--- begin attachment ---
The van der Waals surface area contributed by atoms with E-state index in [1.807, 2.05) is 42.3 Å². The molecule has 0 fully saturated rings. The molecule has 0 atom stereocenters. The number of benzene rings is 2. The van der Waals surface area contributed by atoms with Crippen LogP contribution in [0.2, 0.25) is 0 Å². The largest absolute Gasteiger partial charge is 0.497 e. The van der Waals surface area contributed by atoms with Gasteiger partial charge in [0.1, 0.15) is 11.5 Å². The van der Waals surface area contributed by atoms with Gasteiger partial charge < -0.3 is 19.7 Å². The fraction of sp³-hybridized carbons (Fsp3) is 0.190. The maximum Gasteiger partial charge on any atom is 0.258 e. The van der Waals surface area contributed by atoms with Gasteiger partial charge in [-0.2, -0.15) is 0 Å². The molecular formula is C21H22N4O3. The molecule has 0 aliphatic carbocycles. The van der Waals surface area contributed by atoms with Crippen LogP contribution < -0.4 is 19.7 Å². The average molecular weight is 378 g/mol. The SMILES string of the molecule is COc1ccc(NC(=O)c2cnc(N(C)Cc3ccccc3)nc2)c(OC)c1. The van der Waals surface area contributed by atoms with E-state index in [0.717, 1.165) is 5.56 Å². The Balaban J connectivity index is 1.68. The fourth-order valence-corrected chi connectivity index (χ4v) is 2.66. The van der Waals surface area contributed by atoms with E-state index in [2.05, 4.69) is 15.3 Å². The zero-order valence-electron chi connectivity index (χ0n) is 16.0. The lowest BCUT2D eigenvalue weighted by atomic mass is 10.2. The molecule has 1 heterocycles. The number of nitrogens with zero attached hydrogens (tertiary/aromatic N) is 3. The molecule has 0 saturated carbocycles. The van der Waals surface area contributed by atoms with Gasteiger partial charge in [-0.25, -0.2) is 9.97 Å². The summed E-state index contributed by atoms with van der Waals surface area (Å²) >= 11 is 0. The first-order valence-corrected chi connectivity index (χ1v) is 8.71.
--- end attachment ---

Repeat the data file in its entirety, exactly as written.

The van der Waals surface area contributed by atoms with E-state index in [1.807, 2.05) is 42.3 Å². The molecule has 0 fully saturated rings. The molecule has 0 atom stereocenters. The number of benzene rings is 2. The van der Waals surface area contributed by atoms with Crippen LogP contribution in [0.2, 0.25) is 0 Å². The largest absolute Gasteiger partial charge is 0.497 e. The van der Waals surface area contributed by atoms with Gasteiger partial charge in [0.1, 0.15) is 11.5 Å². The van der Waals surface area contributed by atoms with Gasteiger partial charge < -0.3 is 19.7 Å². The fraction of sp³-hybridized carbons (Fsp3) is 0.190. The maximum Gasteiger partial charge on any atom is 0.258 e. The van der Waals surface area contributed by atoms with Gasteiger partial charge in [-0.2, -0.15) is 0 Å². The molecular formula is C21H22N4O3. The molecule has 0 aliphatic carbocycles. The van der Waals surface area contributed by atoms with Crippen LogP contribution < -0.4 is 19.7 Å². The average molecular weight is 378 g/mol. The SMILES string of the molecule is COc1ccc(NC(=O)c2cnc(N(C)Cc3ccccc3)nc2)c(OC)c1. The van der Waals surface area contributed by atoms with E-state index in [0.717, 1.165) is 5.56 Å². The Balaban J connectivity index is 1.68. The fourth-order valence-corrected chi connectivity index (χ4v) is 2.66. The van der Waals surface area contributed by atoms with E-state index in [2.05, 4.69) is 15.3 Å². The zero-order valence-electron chi connectivity index (χ0n) is 16.0. The lowest BCUT2D eigenvalue weighted by atomic mass is 10.2. The molecule has 1 heterocycles. The number of nitrogens with zero attached hydrogens (tertiary/aromatic N) is 3. The molecule has 0 saturated carbocycles. The van der Waals surface area contributed by atoms with Gasteiger partial charge in [-0.25, -0.2) is 9.97 Å². The summed E-state index contributed by atoms with van der Waals surface area (Å²) >= 11 is 0. The first-order valence-corrected chi connectivity index (χ1v) is 8.71.